May 01, 2007

Pricing Internet Access

Andy wrote about a new pricing model Vodafone announced for their data service. The plan is close to the preferred pricing model – cost based pricing. According to this article in The Register, they will a charge a penny per 5 KB of data (download, I presume) for the first 0.5 MB. The next 14.5 MB of use on the same day is free. This is an interesting charging structure in many ways. First to note is the following claim in the news story: “Most users should fall somewhere in below the 15MB limit, and the current rate is £2.35 a MB, so everyone should be better off.” It is not clear to me how to interpret this. The old rate translates to 1.18 pence per 5 KB. So if the current use level is of the order of 0.5 MB, then the loss of revenue is not much; but on the other hand this price structure may induce people to use more often.

Along with this revised price plan, they also indicate that VoIP and P2P traffic (defined to be “not web traffic”) will have different pricing plan: there is a session cost of 5 pence and 2 MB of use will cost £2. I am not concerned how they are planning to identify a session to be VoIP or P2P. What is interesting for me is that they are putting VoIP and P2P in the same bucket. I would think most of P2P applications will be half-duplex while VoIP is more likely to be full-duplex. So my question is how they are going to measure 2 MB of VoIP traffic – 2 MB of download (implying roughly 4 MB of total bandwidth transfer) or 2 MB of total bandwidth transfer. For me, this is the most puzzling aspect of the revised plan. They seem to be focused only on download bandwidth. But radio resource is utilized for both download and upload and there is bandwidth cost for upload even in wireline access. For example Amazon S3 charges for both download and upload. Hence I would think that any pricing plan should include both download and upload.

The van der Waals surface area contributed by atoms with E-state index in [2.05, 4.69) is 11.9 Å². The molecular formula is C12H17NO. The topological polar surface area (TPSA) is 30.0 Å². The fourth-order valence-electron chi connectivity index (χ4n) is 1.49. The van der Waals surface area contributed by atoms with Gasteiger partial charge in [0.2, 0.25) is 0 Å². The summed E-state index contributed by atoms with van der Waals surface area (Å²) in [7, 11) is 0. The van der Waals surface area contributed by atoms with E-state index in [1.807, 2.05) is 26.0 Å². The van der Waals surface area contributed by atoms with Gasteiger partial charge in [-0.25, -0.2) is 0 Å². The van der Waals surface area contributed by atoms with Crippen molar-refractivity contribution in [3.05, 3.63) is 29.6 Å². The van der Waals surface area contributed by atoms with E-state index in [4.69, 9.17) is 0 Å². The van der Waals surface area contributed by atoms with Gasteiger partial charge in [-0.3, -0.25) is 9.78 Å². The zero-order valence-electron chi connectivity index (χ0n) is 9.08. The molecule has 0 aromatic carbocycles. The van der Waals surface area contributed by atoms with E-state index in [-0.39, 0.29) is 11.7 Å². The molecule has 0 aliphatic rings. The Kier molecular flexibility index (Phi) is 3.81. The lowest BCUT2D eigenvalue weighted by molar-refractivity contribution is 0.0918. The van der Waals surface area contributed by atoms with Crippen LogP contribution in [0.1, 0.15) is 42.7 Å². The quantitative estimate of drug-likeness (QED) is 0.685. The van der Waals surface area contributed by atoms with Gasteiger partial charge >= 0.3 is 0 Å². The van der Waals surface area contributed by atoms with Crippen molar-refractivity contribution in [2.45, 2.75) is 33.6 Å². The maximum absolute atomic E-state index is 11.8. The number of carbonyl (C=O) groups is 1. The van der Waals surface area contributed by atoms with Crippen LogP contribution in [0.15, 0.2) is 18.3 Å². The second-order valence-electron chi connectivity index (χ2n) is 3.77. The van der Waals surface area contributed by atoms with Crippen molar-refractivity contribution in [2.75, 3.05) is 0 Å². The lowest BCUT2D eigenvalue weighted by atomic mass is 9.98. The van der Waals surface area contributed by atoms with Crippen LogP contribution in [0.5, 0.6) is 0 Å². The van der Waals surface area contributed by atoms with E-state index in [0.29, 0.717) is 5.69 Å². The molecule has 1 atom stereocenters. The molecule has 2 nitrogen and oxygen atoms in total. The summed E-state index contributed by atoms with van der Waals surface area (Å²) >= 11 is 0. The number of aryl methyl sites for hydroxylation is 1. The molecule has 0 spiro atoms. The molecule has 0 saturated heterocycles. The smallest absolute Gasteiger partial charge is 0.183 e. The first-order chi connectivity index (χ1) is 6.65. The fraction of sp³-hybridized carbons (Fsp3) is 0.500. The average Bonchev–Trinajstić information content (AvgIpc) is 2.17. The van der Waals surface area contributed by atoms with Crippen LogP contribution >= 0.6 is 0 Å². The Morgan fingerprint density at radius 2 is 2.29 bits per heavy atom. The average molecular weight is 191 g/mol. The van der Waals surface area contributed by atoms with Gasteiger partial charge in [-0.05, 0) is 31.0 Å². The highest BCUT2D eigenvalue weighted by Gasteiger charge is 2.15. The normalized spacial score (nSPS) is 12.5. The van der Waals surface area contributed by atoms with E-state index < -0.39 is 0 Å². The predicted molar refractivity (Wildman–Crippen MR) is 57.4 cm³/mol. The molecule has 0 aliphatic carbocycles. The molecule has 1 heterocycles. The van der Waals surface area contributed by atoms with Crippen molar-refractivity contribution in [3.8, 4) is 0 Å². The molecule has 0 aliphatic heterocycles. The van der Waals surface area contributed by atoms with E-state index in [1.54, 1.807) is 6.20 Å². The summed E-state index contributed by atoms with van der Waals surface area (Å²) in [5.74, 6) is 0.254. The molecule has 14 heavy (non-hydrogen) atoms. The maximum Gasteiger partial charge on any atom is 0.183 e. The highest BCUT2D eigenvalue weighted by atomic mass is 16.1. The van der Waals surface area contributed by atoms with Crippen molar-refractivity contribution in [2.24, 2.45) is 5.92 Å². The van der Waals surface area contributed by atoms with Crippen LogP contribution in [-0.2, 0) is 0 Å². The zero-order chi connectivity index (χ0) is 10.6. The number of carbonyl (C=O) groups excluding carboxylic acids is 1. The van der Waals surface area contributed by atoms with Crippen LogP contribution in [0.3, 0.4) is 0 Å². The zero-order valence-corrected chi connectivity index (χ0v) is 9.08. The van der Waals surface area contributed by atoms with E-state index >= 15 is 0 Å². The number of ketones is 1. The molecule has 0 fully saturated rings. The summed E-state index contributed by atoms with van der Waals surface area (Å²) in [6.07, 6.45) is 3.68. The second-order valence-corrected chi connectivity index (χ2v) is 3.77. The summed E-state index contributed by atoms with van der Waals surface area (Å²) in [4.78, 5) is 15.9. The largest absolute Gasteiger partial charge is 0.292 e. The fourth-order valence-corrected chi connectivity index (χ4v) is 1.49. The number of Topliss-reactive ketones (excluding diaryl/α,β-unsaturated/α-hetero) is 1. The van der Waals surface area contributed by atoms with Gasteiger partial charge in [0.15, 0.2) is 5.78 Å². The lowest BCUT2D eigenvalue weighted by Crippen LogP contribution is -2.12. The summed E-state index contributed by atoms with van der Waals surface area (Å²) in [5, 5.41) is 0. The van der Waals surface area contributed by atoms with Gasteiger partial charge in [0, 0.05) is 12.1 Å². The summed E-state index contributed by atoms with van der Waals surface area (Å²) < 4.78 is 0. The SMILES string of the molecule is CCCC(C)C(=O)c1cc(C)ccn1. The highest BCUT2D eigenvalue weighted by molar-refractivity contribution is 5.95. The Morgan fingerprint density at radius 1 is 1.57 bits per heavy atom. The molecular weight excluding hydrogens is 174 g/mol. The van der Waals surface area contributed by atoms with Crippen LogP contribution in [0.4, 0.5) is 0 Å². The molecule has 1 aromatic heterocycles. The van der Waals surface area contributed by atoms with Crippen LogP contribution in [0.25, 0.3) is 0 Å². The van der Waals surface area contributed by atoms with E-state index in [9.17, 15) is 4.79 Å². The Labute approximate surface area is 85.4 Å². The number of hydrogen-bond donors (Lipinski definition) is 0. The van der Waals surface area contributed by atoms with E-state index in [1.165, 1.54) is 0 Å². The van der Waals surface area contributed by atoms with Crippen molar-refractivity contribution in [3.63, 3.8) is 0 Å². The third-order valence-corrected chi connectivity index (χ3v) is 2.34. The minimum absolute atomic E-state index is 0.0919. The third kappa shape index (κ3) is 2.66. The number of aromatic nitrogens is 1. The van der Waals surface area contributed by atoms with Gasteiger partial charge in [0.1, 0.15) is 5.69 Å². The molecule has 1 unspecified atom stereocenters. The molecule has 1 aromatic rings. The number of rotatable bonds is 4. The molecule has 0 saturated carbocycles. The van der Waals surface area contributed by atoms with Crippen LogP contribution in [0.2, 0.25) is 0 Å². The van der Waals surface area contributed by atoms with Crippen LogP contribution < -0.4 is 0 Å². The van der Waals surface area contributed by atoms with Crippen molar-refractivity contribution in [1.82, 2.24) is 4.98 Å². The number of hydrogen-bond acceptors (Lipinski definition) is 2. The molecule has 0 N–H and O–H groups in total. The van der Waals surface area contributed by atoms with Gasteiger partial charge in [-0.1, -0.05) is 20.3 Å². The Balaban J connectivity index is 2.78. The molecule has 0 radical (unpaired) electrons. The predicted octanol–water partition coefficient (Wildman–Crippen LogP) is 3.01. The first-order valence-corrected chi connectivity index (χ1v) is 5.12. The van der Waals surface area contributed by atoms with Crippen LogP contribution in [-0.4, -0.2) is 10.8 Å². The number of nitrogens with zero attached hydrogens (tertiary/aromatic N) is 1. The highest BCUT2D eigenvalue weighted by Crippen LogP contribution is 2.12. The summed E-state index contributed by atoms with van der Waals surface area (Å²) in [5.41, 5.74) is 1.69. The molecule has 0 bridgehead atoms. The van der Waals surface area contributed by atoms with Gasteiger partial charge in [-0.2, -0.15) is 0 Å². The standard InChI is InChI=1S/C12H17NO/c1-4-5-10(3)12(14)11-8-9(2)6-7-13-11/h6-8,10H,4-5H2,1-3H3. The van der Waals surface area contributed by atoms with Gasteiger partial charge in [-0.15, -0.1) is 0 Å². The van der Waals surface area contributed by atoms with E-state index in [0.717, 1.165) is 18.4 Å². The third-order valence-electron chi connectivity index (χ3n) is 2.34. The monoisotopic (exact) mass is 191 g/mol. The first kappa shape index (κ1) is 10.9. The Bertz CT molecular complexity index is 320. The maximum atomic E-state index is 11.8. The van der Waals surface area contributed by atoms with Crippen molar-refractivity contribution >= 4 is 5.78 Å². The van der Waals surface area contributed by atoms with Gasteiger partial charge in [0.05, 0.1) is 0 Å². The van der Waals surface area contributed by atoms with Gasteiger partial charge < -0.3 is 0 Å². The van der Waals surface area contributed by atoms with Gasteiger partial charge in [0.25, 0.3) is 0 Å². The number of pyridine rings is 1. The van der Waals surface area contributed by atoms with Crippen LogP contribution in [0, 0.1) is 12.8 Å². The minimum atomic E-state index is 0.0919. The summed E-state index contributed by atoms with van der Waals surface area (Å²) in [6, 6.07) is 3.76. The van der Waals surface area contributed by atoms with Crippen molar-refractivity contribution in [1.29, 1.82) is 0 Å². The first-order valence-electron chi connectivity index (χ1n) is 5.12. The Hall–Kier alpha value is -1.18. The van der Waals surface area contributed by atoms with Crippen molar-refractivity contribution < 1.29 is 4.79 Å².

But overall this price plan is close to what I would like to see – cost based tariff without paying attention to the application.

Posted by aswath at May 1, 2007 08:22 PM
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By cost-based pricing, I'm assuming you're referring to the operators costs? IMO, this is far from ideal and Vodafone's price plan is simply another variation of volume-based pricing that consumers simply don't understand and can't be expected to.

There are so many catches for the consumer with this plan that I don't see it as an improvement at all. IM & VoIP traffic charged at a higher rate spell protectionism loud and clear and the 15MB daily limit is all too easy to exceed even with browsing..

Posted by: sim at May 2, 2007 01:40 AM


Ignoring the free 14.5 MB per day, the price for web access is the same as that for VoIP/P2P traffic. Indeed, if the 2 MB that they are counting is only download bandwidth consumption, then the rate becomes half of the web access charge. I am attributing the free 14.5 MB of web traffic is their way of encouraging web access by mobile users.

I used a wrong phrase when I said "cost based pricing". I should have said that their data pricing plan is independent of application, even though it seem to be that way. Again, I can say that because I am ignoring the 14.5 MB download they are giving it away for free.

Just for the record, I compute the charge for one minute voice call to be 12 pence (or 24 pence, if upload bandwidth is measured as well) per minute if one uses data tariff. (8 kbps codec will use 60 KB per minute).

Posted by: Aswath at May 3, 2007 08:12 AM

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